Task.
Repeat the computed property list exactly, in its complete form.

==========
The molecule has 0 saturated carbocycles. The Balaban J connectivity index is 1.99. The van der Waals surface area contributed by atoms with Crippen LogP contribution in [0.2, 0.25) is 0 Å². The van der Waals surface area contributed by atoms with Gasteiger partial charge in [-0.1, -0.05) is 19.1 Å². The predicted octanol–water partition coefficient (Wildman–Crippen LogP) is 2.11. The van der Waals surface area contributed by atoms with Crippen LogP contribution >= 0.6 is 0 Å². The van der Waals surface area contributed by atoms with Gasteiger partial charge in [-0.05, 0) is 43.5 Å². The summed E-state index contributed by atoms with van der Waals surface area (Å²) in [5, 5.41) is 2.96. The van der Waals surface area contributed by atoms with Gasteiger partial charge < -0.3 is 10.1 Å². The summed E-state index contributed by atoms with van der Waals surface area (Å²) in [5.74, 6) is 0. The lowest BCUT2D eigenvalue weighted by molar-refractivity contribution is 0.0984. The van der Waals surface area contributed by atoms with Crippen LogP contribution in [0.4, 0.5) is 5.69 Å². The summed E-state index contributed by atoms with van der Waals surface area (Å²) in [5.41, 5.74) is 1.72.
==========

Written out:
The molecule has 0 saturated carbocycles. The Balaban J connectivity index is 1.99. The van der Waals surface area contributed by atoms with Crippen LogP contribution in [0.2, 0.25) is 0 Å². The van der Waals surface area contributed by atoms with Gasteiger partial charge in [-0.1, -0.05) is 19.1 Å². The predicted octanol–water partition coefficient (Wildman–Crippen LogP) is 2.11. The van der Waals surface area contributed by atoms with Crippen LogP contribution >= 0.6 is 0 Å². The van der Waals surface area contributed by atoms with Gasteiger partial charge in [-0.05, 0) is 43.5 Å². The summed E-state index contributed by atoms with van der Waals surface area (Å²) in [5, 5.41) is 2.96. The van der Waals surface area contributed by atoms with Gasteiger partial charge < -0.3 is 10.1 Å². The summed E-state index contributed by atoms with van der Waals surface area (Å²) in [5.74, 6) is 0. The lowest BCUT2D eigenvalue weighted by molar-refractivity contribution is 0.0984. The van der Waals surface area contributed by atoms with Crippen LogP contribution in [0.4, 0.5) is 5.69 Å². The summed E-state index contributed by atoms with van der Waals surface area (Å²) in [5.41, 5.74) is 1.72.